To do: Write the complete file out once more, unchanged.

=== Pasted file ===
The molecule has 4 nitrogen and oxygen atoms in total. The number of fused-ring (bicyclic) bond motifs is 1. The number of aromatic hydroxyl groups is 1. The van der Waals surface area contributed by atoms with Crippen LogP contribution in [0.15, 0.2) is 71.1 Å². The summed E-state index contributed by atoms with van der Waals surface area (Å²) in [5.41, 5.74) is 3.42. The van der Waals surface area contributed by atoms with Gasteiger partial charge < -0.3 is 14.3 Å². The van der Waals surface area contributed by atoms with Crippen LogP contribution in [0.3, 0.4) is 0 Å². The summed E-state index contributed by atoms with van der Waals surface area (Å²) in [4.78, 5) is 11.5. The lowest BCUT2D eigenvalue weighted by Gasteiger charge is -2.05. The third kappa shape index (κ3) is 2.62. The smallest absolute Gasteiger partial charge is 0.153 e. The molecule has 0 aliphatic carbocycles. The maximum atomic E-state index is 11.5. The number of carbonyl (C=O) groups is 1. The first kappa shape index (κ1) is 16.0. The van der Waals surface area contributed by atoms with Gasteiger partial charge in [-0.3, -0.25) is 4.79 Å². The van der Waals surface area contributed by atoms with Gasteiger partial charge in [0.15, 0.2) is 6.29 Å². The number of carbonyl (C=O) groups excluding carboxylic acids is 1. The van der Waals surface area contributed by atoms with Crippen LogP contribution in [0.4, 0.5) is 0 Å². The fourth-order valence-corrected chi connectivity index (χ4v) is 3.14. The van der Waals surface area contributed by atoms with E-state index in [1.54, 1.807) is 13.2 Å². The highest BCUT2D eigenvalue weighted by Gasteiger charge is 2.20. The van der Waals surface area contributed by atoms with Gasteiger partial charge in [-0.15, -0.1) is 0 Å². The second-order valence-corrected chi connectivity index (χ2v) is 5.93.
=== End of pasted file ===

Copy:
The molecule has 4 nitrogen and oxygen atoms in total. The number of fused-ring (bicyclic) bond motifs is 1. The number of aromatic hydroxyl groups is 1. The van der Waals surface area contributed by atoms with Crippen LogP contribution in [0.15, 0.2) is 71.1 Å². The summed E-state index contributed by atoms with van der Waals surface area (Å²) in [5.41, 5.74) is 3.42. The van der Waals surface area contributed by atoms with Gasteiger partial charge < -0.3 is 14.3 Å². The van der Waals surface area contributed by atoms with Crippen LogP contribution in [0.3, 0.4) is 0 Å². The summed E-state index contributed by atoms with van der Waals surface area (Å²) in [4.78, 5) is 11.5. The lowest BCUT2D eigenvalue weighted by Gasteiger charge is -2.05. The third kappa shape index (κ3) is 2.62. The smallest absolute Gasteiger partial charge is 0.153 e. The molecule has 0 aliphatic carbocycles. The maximum atomic E-state index is 11.5. The number of carbonyl (C=O) groups is 1. The first kappa shape index (κ1) is 16.0. The van der Waals surface area contributed by atoms with Gasteiger partial charge in [-0.3, -0.25) is 4.79 Å². The van der Waals surface area contributed by atoms with Gasteiger partial charge in [0.15, 0.2) is 6.29 Å². The number of carbonyl (C=O) groups excluding carboxylic acids is 1. The van der Waals surface area contributed by atoms with Crippen LogP contribution in [0.4, 0.5) is 0 Å². The fourth-order valence-corrected chi connectivity index (χ4v) is 3.14. The van der Waals surface area contributed by atoms with E-state index in [1.54, 1.807) is 13.2 Å². The highest BCUT2D eigenvalue weighted by Gasteiger charge is 2.20. The van der Waals surface area contributed by atoms with Gasteiger partial charge in [-0.15, -0.1) is 0 Å². The second-order valence-corrected chi connectivity index (χ2v) is 5.93.